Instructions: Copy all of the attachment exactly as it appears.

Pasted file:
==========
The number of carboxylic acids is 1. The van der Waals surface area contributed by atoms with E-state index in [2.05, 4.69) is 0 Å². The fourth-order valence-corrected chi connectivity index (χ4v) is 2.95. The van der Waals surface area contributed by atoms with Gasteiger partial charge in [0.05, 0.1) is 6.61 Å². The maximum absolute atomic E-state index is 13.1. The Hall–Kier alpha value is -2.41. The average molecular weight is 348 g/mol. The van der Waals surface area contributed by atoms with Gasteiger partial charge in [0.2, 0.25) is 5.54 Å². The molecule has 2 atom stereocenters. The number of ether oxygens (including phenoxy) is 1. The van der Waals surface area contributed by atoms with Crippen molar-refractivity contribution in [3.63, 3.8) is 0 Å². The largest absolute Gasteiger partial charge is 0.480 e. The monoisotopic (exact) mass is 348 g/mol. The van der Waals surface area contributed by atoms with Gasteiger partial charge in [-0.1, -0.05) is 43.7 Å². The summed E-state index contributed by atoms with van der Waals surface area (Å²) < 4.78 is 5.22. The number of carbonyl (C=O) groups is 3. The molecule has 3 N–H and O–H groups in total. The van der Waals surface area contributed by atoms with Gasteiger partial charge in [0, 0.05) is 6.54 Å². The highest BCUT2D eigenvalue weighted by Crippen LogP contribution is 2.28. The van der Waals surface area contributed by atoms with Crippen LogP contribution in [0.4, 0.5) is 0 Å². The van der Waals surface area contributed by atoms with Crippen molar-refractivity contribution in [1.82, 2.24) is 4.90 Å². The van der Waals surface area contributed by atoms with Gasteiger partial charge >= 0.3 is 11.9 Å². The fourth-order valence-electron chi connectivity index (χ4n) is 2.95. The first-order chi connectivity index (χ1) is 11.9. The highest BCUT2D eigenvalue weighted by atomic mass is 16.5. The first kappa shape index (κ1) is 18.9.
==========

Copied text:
The number of carboxylic acids is 1. The van der Waals surface area contributed by atoms with E-state index in [2.05, 4.69) is 0 Å². The fourth-order valence-corrected chi connectivity index (χ4v) is 2.95. The van der Waals surface area contributed by atoms with Gasteiger partial charge in [0.05, 0.1) is 6.61 Å². The maximum absolute atomic E-state index is 13.1. The Hall–Kier alpha value is -2.41. The average molecular weight is 348 g/mol. The van der Waals surface area contributed by atoms with Gasteiger partial charge in [0.2, 0.25) is 5.54 Å². The molecule has 2 atom stereocenters. The number of ether oxygens (including phenoxy) is 1. The van der Waals surface area contributed by atoms with Crippen molar-refractivity contribution in [3.63, 3.8) is 0 Å². The largest absolute Gasteiger partial charge is 0.480 e. The monoisotopic (exact) mass is 348 g/mol. The van der Waals surface area contributed by atoms with Gasteiger partial charge in [-0.1, -0.05) is 43.7 Å². The summed E-state index contributed by atoms with van der Waals surface area (Å²) < 4.78 is 5.22. The number of carbonyl (C=O) groups is 3. The molecule has 3 N–H and O–H groups in total. The van der Waals surface area contributed by atoms with Gasteiger partial charge in [0, 0.05) is 6.54 Å². The highest BCUT2D eigenvalue weighted by Crippen LogP contribution is 2.28. The van der Waals surface area contributed by atoms with Crippen LogP contribution in [0.4, 0.5) is 0 Å². The van der Waals surface area contributed by atoms with Crippen molar-refractivity contribution in [1.82, 2.24) is 4.90 Å². The van der Waals surface area contributed by atoms with Gasteiger partial charge >= 0.3 is 11.9 Å². The fourth-order valence-electron chi connectivity index (χ4n) is 2.95. The first-order chi connectivity index (χ1) is 11.9. The highest BCUT2D eigenvalue weighted by atomic mass is 16.5. The first kappa shape index (κ1) is 18.9.